“Only instead of looking at them on a screen, you’ll feel like you’re there,” he added.

Mark Zuckerberg expressed his enthusiasm about the headset and Metaverse’s progress, giving an update on their work:

“The issue today is that the vividness of screens that we have now compared to what your eyes see in the physical world is off by an order of magnitude or more.”

Read also: Capture Films Takes Content Creation to a Whole New Level

Davis Peters of Iowa State University Reveals How Inflation Affects Rural America

Inflation has been cruel to everyone and rural America is the next victim as more residents have considered moving to cities to ease financial pressures.

Inflation has hit rural communities hard, according to an analysis by Dave Peters, a professor at Iowa State University.

Peters found that while rural Americans’ incomes increased 2.6%, their spending increased 9.2%.

Rural households

Dave Peters’ report shows that Americans in rural areas are more affected by inflation than the rest of the country.

“Rural households are more vulnerable to inflation,” the report said. In 2020, rural household post-tax incomes stood at $58,012.

About 82% of rural incomes went towards expenses, leaving $10,661 in discretionary income for savings and unanticipated expenses.

However, by 2022 expenses rose by 18.5% overall. Earnings were not able to keep pace with inflation, rising by only 6.1%.

The net effect cut rural discretionary incomes by -49.1% between June 2020 and June 2020, reducing the cushion to only $5,426. Expenses now consume 91% of rural take-home pay.”

Read also: Amid “Unacceptably High” Inflation, the White House Stays Adamant That the Country is Not in Recession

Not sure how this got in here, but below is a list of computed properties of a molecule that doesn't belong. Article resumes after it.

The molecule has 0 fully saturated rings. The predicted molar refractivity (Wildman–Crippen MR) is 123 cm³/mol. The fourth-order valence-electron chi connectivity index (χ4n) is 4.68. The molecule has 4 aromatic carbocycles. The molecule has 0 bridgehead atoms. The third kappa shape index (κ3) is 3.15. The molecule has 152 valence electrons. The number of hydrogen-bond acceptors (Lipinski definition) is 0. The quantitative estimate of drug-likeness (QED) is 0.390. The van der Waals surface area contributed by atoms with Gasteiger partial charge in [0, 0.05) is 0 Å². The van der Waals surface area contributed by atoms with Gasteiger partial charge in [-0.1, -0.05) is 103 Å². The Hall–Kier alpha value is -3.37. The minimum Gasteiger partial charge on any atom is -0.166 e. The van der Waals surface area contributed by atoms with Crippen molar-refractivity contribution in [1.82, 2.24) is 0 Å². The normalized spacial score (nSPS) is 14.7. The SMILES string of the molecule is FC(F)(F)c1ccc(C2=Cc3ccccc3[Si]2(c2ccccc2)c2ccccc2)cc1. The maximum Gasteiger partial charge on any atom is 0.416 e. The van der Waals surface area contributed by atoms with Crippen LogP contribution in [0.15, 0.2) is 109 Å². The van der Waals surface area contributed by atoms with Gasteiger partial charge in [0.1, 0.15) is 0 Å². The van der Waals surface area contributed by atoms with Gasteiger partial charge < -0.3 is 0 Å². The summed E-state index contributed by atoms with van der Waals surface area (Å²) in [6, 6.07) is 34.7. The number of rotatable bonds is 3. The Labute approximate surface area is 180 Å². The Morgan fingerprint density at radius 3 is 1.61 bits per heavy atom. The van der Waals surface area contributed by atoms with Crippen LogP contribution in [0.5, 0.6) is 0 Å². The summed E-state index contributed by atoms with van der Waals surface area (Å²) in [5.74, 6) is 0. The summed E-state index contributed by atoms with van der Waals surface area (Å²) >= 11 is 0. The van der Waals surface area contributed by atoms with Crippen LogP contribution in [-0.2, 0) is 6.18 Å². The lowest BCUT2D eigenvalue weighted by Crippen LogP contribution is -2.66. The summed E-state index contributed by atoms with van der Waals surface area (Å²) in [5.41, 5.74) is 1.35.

Areas hit

Peters’ report points out that rural communities face the same problems as city dwellers, indicating fuel prices.

“Mainly, fuel prices, particularly among the farmer and agricultural community,” he explained.

“They really are worried about the price of gas and diesel.”

Inflation hit its highest level in four decades last June, affecting all US households.

A major cause of problems, according to Peters, was travel.

“Rural people have to drive long distances for work, for school, for health care, just to get the daily necessities of life like groceries – there is no public transportation,” he elaborated.

Other affected areas

Dave Peters’ analysis also found that rural households are paying $2,500 more per year for gasoline than in 2020.

It also showed rising prices for health insurance, veterinary care and fuel to heat homes and cars.

“Most rural homes have to buy tanks of liquefied petroleum or liquefied propane, or they have to get fuel oil,” he added.

“And those have really risen in costs as well; that’s, I think, something like $1,000 more.”

Read also: Experts and Analysts Are Pointing to Recession to Combat Inflation

Davis Peters’ warnings

Peters warned that if prices stay high for too long, it could trigger a dangerous cycle for some rural Americans.

He says it will start with people dipping into their savings, which is happening now. People will then use their money for necessities before going into debt with their credit cards.

Peters, however, expressed greater concern that rural America would draw lines of credit due to rising real estate values, particularly in the Midwest.